Coming Monday, A New Look for SCOTUSblog

Supreme Court watchers usually set their sights on the first Monday in October. This year, however, they might want to pay attention to the last Monday in September. On Monday, the preeminent Supreme Court blog, SCOTUSblog, will unveil a new look and some new features.

Tom Goldstein

SCOTUSblog has long stood out to me as among the best of the legal blogs. Here is a blog that has established itself as the definitive and authoritative resource for all things Supreme Court. It tracks the court from all angles, providing news reports, in-depth analysis, case files, court calendars and statistics. All this is done with a roster of contributors that includes practitioners, academics, journalists and others. And while the founder and publisher of SCOTUSblog, Tom Goldstein, has a practice that focuses on Supreme Court advocacy, the blog never seems like a marketing vehicle but always remains focused on providing useful information.

Monday’s redesign will be, by my count, the fourth complete overhaul of the site since it launched in October 2002. More notably, just a year after SCOTUSblog unveiled a major redesign in which it moved away from the traditional blog format of presenting posts in reverse-chronological order, it is now returning to that format.

Among the changes that will be unveiled on Monday:

  • The front page “reverts” to a two-column, reverse-chronological format that more closely resembles a traditional blog format, as distinguished from the three-column format now in use that separates “Featured Posts” and “Other Posts.”
  • A new bar is added across the top of every page that highlights “Featured Content.”
  • There is more prominent integration of social media, particularly with buttons on each post to publish the post to Facebook, Twitter and Google Plus.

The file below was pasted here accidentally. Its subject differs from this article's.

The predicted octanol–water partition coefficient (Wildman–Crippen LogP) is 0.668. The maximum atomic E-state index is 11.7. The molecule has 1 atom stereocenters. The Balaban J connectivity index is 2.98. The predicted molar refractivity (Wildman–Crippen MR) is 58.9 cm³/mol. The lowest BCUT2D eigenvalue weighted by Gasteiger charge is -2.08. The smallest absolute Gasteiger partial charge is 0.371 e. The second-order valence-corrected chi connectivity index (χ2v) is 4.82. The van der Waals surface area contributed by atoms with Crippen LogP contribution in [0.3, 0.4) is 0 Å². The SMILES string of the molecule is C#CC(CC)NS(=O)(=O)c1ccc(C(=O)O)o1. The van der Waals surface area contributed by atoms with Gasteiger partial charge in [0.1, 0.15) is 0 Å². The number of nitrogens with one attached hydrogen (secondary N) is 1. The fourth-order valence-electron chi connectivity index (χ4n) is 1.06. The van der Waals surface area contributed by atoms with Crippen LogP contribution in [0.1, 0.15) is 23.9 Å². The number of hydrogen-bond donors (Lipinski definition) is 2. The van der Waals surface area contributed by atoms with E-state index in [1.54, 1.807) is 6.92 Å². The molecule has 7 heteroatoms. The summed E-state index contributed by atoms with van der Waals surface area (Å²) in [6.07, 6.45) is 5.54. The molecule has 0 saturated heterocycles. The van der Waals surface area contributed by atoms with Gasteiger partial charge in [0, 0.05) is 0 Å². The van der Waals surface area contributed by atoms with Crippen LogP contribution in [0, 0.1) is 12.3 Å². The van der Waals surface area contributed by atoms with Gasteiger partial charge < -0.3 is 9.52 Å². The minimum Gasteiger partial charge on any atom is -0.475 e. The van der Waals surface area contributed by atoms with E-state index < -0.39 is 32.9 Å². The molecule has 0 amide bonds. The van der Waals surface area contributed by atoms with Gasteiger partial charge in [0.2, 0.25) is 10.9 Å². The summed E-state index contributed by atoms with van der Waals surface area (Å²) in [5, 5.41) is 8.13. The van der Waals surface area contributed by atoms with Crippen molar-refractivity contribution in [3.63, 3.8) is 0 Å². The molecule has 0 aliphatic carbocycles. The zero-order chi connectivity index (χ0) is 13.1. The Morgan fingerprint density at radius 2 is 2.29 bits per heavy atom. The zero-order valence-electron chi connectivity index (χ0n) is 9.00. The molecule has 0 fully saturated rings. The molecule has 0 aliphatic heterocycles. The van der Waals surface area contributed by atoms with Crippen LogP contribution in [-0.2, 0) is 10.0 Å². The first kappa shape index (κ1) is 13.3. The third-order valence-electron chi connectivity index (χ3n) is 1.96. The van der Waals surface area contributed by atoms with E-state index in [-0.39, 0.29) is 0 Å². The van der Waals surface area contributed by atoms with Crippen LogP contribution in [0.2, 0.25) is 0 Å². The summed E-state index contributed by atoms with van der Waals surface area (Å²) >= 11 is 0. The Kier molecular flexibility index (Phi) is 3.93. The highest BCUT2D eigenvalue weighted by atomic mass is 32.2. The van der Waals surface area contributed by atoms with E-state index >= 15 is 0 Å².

• Key content now located in the lower portion of the center home page now moves to the right-hand column. This includes the calendar, “This Week at the Court,” “Upcoming Oral Arguments,” “Upcoming Petitions” and “Term Snapshot.”
  • The top-of-page navigational elements are restructured in ways that have them point more directly to different types of content.

By email, Tom Goldstein tells me that the most major new feature accompanying the redesign will be a “community” system for discussions. He also provided some insight on the reasons for the redesign:

In some respects, I decided that we needed to move backwards to move forwards. Our last platform was so unusual that I think more than half the readers didn’t really like having the two columns noting blog posts, though there are certainly loud exceptions. I think that platform educated the readers about the other features we have – like the case pages, calendar, and statistics – so those don’t have to be front and center, with everything on a single page, any longer. And the “featured content” level is a better solution to highlighting our most important posts (including because it appears on every page).

This platform is also evolutionary: there is a direct and immediate list of the current term’s merits cases; and the list of upcoming arguments is better than the previous upcoming merits cases, because you see a whole week and a summary of the issue.

These changes to the blog come in a year that also saw changes to Goldstein’s practice. In January, he left Akin Gump and returned to his former firm, Goldstein & Russell, citing client conflicts as his reason for leaving. Initially, it was unclear whether the blog — which he brought to Akin Gump — would follow him when he left. Fortunately for us readers, it did.